Apple’s newest iPhone SE doesn’t go on sale until Friday, but if you’re still deciding whether or not to buy one, early reviewers have gotten to spend a few days with the device. Here’s how they feel about the design, performance, battery, and camera.
The new iPhone SE has the same design as the old iPhone SE, which has the same design as the iPhone 8, which has the same design as the iPhone 7, which has… well, you get the idea. Call it retro or classic, if you want, but it’s old. Depending on your feeling about large all-screen phones, that might not be a bad thing, as CNN’S Jacob Krol writes: “The iPhone SE is comfortable to hold and can easily be used with just one finger. That’s refreshing and can’t be said about the iPhone 13 Pro Max.”
However, CNBC’s Todd Haselton called the iPhone SE “dated,” and pointed out that “there are lots of phones with nicer screens that reach the top and bottom of the phone.” Over at The Verge, Allison Johnson was even harsher, calling it “a tired design straight out of 2017 that makes an already-small screen feel even smaller than it could be.” C. Low at Engadget agreed, saying it “feels very much stuck in the past.”
Performance and 5G
The A15 processor is certainly a bright spot of the iPhone SE, with every reviewer universally praising its speed. The iPhone SE uses the same processor as the iPhone 13, making it one of the fastest phones you can buy at any price, let along $429. Writing for The Sun, Sean Keach said the SE “outclasses anything you’ll find on Android for a similar price” and was “genuinely surprised by how powerful this phone is for the price.”
At Tom’s Guide, Mark Spoonauer called the graphics “quite fluid and…spectacular” while Johnson concluded that “there’s not a lot that the SE can’t do that a $1,000-plus phone can.” None of the reviewers saw much of a difference with the 5G network over the prior model’s LTE.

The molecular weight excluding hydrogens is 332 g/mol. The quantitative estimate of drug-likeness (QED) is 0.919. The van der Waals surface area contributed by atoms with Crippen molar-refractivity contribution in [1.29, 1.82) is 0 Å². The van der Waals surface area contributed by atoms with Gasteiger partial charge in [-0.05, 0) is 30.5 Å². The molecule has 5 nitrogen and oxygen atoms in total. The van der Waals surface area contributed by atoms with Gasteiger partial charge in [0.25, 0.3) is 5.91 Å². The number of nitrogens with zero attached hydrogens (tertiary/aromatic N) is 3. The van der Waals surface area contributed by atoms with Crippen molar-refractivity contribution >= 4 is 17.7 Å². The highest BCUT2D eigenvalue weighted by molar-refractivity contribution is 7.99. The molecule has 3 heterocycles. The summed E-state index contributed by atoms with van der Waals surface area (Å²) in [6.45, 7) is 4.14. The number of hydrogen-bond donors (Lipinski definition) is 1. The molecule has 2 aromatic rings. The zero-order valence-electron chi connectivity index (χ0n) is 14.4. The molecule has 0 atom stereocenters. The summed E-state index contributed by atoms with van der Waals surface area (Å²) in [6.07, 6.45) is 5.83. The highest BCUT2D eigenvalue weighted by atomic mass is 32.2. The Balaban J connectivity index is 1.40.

iPhone SE (2022)
With such fast processors, battery life is far more important than speed boosts, and the iPhone SE falls a little short in that capacity. However, it’s a significant improvement over the prior model, according to Johnson, and “most SE owners will get through a day on a single charge.” However, at Tom’s Guide, the iPhone SE lasted just about nine hours on a single charge, “a bit less than the iPhone SE 2020’s runtime of 9:18.”
Engadget’s Low said “the new iPhone SE typically lasted about a day before needing a charge,” but warned that it “definitely won’t survive your after-work nights out.” And at Mashable, Stan Schroeder remarked that the iPhone SE “seemed on par with the battery on my iPhone mini, which is good for one day if you’re not pushing it too hard.”
Finally, the iPhone SE’s camera is the same as the one on the prior model, but thanks to the A15 chip and Apple’s computational photography prowess, picture-taking has improved. At CNBC, Haselton says that while the iPhone SE’s camera is good, “it’s definitely one area where you can feel the cost savings,” while Krol says the computational improvements “lead to clearer images and let the SE better identify what you’re trying to capture in a shot.” He adds that the shots taken with the new iPhone SE offer a “noticeable improvement over shots from the second-gen SE.”
All in all, the reviewers agree that the iPhone SE is still good value at $429. The future-proofing of the chip and 5G modem offset the old design to make the iPhone SE a solid budget offering. As Low concluded in her Engadget review: “It’s basic, but it gets the job done.”